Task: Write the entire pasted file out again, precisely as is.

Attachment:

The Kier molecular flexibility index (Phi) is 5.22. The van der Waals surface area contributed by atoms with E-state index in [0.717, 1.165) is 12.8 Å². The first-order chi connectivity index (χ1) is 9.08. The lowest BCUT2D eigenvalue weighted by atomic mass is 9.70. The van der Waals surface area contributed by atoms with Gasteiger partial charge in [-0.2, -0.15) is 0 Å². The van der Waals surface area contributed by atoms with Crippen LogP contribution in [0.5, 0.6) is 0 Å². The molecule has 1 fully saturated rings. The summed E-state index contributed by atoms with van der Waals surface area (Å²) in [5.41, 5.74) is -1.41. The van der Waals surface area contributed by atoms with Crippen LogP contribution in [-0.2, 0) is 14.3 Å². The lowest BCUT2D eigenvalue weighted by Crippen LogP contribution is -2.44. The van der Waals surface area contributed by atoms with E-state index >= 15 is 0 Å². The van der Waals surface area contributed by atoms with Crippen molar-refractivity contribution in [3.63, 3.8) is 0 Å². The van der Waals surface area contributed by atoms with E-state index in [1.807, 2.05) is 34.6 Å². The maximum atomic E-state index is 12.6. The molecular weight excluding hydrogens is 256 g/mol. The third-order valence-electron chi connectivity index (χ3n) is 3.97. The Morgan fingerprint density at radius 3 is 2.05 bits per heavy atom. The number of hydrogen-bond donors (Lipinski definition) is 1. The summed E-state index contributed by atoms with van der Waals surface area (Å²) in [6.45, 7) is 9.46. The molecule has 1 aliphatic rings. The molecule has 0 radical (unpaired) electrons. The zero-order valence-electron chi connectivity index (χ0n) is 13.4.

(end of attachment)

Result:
The Kier molecular flexibility index (Phi) is 5.22. The van der Waals surface area contributed by atoms with E-state index in [0.717, 1.165) is 12.8 Å². The first-order chi connectivity index (χ1) is 9.08. The lowest BCUT2D eigenvalue weighted by atomic mass is 9.70. The van der Waals surface area contributed by atoms with Gasteiger partial charge in [-0.2, -0.15) is 0 Å². The van der Waals surface area contributed by atoms with Crippen LogP contribution in [0.5, 0.6) is 0 Å². The molecule has 1 fully saturated rings. The summed E-state index contributed by atoms with van der Waals surface area (Å²) in [5.41, 5.74) is -1.41. The van der Waals surface area contributed by atoms with Crippen LogP contribution in [-0.2, 0) is 14.3 Å². The lowest BCUT2D eigenvalue weighted by Crippen LogP contribution is -2.44. The van der Waals surface area contributed by atoms with E-state index >= 15 is 0 Å². The van der Waals surface area contributed by atoms with Crippen molar-refractivity contribution in [3.63, 3.8) is 0 Å². The van der Waals surface area contributed by atoms with E-state index in [1.807, 2.05) is 34.6 Å². The maximum atomic E-state index is 12.6. The molecular weight excluding hydrogens is 256 g/mol. The third-order valence-electron chi connectivity index (χ3n) is 3.97. The Morgan fingerprint density at radius 3 is 2.05 bits per heavy atom. The number of hydrogen-bond donors (Lipinski definition) is 1. The summed E-state index contributed by atoms with van der Waals surface area (Å²) in [6.45, 7) is 9.46. The molecule has 1 aliphatic rings. The molecule has 0 radical (unpaired) electrons. The zero-order valence-electron chi connectivity index (χ0n) is 13.4.